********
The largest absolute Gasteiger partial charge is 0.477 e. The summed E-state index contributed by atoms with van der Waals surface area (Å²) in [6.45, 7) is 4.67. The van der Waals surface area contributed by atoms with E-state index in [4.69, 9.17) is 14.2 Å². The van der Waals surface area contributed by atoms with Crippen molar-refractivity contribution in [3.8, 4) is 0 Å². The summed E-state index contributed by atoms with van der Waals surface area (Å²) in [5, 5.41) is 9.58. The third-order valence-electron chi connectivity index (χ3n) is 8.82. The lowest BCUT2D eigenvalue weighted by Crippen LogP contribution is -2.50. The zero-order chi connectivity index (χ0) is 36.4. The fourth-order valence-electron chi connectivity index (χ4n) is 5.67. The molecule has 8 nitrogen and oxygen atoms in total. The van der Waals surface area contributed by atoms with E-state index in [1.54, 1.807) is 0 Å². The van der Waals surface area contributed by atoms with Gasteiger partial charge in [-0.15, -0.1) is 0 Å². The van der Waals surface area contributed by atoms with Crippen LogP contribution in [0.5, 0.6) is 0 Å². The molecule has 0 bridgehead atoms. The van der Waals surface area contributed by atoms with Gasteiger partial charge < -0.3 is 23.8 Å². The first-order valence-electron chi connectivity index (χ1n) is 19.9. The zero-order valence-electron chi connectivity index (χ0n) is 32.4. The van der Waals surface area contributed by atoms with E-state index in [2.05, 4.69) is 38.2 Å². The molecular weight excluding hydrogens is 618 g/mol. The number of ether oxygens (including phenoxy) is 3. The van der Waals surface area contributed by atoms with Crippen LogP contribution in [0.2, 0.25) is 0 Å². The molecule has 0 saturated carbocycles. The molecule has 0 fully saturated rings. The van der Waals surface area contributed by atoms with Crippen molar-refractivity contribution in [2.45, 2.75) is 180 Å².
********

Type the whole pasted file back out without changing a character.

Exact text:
The largest absolute Gasteiger partial charge is 0.477 e. The summed E-state index contributed by atoms with van der Waals surface area (Å²) in [6.45, 7) is 4.67. The van der Waals surface area contributed by atoms with E-state index in [4.69, 9.17) is 14.2 Å². The van der Waals surface area contributed by atoms with Crippen molar-refractivity contribution in [3.8, 4) is 0 Å². The summed E-state index contributed by atoms with van der Waals surface area (Å²) in [5, 5.41) is 9.58. The third-order valence-electron chi connectivity index (χ3n) is 8.82. The lowest BCUT2D eigenvalue weighted by Crippen LogP contribution is -2.50. The zero-order chi connectivity index (χ0) is 36.4. The fourth-order valence-electron chi connectivity index (χ4n) is 5.67. The molecule has 8 nitrogen and oxygen atoms in total. The van der Waals surface area contributed by atoms with E-state index in [1.54, 1.807) is 0 Å². The van der Waals surface area contributed by atoms with Gasteiger partial charge in [-0.15, -0.1) is 0 Å². The van der Waals surface area contributed by atoms with Crippen LogP contribution in [0.5, 0.6) is 0 Å². The molecule has 0 bridgehead atoms. The van der Waals surface area contributed by atoms with Gasteiger partial charge < -0.3 is 23.8 Å². The first-order valence-electron chi connectivity index (χ1n) is 19.9. The zero-order valence-electron chi connectivity index (χ0n) is 32.4. The van der Waals surface area contributed by atoms with E-state index in [2.05, 4.69) is 38.2 Å². The molecular weight excluding hydrogens is 618 g/mol. The number of ether oxygens (including phenoxy) is 3. The van der Waals surface area contributed by atoms with Crippen LogP contribution in [0.2, 0.25) is 0 Å². The molecule has 0 saturated carbocycles. The molecule has 0 fully saturated rings. The van der Waals surface area contributed by atoms with Crippen molar-refractivity contribution in [2.45, 2.75) is 180 Å².